These statements are appropriate if this official is not directly             
 involved or is the employer's bargaining representative.  However,            
 the fact that an individual who makes such a statement is a                   
 responsible management official is more significant than whether              
 the individual is the employer's bargaining representative.                   
 Threatening statements from elected officials clearly influence and           
 coerce employees in the exercising of their rights.                           
 Section 23.40.200 limits the selection of an arbitrator to those              
 appearing on the FMCS list.  Local 52 feels this could be                     
 problematic for both parties.  In many cases, both parties may                
 mutually agree on an arbitrator with whom they are familiar if both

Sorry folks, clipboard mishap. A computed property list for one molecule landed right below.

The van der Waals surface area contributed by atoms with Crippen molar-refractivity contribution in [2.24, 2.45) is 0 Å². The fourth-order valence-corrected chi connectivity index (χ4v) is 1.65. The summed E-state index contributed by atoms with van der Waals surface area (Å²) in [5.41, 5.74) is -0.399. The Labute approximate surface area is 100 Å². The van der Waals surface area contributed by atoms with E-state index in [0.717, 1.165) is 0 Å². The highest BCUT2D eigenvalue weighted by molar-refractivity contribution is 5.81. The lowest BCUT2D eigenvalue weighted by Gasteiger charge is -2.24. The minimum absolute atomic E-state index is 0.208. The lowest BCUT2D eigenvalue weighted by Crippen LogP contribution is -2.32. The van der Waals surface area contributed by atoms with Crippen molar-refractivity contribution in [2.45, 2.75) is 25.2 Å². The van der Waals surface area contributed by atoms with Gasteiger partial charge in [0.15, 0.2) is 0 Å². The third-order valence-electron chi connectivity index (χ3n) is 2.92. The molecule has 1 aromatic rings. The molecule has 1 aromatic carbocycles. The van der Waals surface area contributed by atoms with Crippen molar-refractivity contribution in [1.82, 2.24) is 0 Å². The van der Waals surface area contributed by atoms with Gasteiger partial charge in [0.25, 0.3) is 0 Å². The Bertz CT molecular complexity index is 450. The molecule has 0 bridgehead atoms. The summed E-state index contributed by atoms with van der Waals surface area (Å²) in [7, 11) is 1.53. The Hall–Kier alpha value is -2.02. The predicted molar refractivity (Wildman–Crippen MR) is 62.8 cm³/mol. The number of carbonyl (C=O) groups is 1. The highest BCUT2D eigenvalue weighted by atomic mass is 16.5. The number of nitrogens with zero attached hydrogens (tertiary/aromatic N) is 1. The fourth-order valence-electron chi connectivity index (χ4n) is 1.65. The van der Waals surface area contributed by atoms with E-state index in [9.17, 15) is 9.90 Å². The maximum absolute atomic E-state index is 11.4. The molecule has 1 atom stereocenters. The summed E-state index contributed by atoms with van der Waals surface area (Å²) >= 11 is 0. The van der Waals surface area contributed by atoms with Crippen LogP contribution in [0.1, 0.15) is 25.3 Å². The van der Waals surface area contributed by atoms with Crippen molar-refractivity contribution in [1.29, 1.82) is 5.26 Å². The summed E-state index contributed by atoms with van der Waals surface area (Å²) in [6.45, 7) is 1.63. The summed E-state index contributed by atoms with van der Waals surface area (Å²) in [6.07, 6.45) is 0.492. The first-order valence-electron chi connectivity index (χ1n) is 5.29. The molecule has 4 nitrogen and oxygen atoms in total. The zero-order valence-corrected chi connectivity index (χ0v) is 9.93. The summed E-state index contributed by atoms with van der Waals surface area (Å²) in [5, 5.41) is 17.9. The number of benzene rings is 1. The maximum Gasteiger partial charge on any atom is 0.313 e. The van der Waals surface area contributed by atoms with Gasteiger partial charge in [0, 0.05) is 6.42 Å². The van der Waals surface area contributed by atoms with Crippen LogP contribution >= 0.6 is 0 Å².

parties benefit.  Although there is no basis for disallowing                  
 selections from the Triple A list, all Triple A list arbitrators              
 are eligible for the FMCS list but the opposite is not true.  The             
 Triple A list is more exclusive.  The parties should have the                 
 discretion to mutually agree to the method of appointing an                   
 Section 23.40.215 prohibits an agreement from going into effect for           
 at least 30 days after it is negotiated and until it is approved by           
 the Legislature.  To the extent the time limits are put into the              
 bill, the law should also place a deadline to submit the grievance            
 to the Legislature, and a deadline for the Legislature to act on              
 that agreement.                                                               
 Ms. Brown said any action on this bill should include continued               
 debate.  She reminded committee members ASEA is a democracy and               
 officials can be voted out of office if the membership so chooses.            
 Members have the right to vote on, and create, their by-laws and              
 bill of rights.  SB 151 would restrict those rights.                          
  GARY MCGEORGE  testified via teleconference from Mat-Su.  He has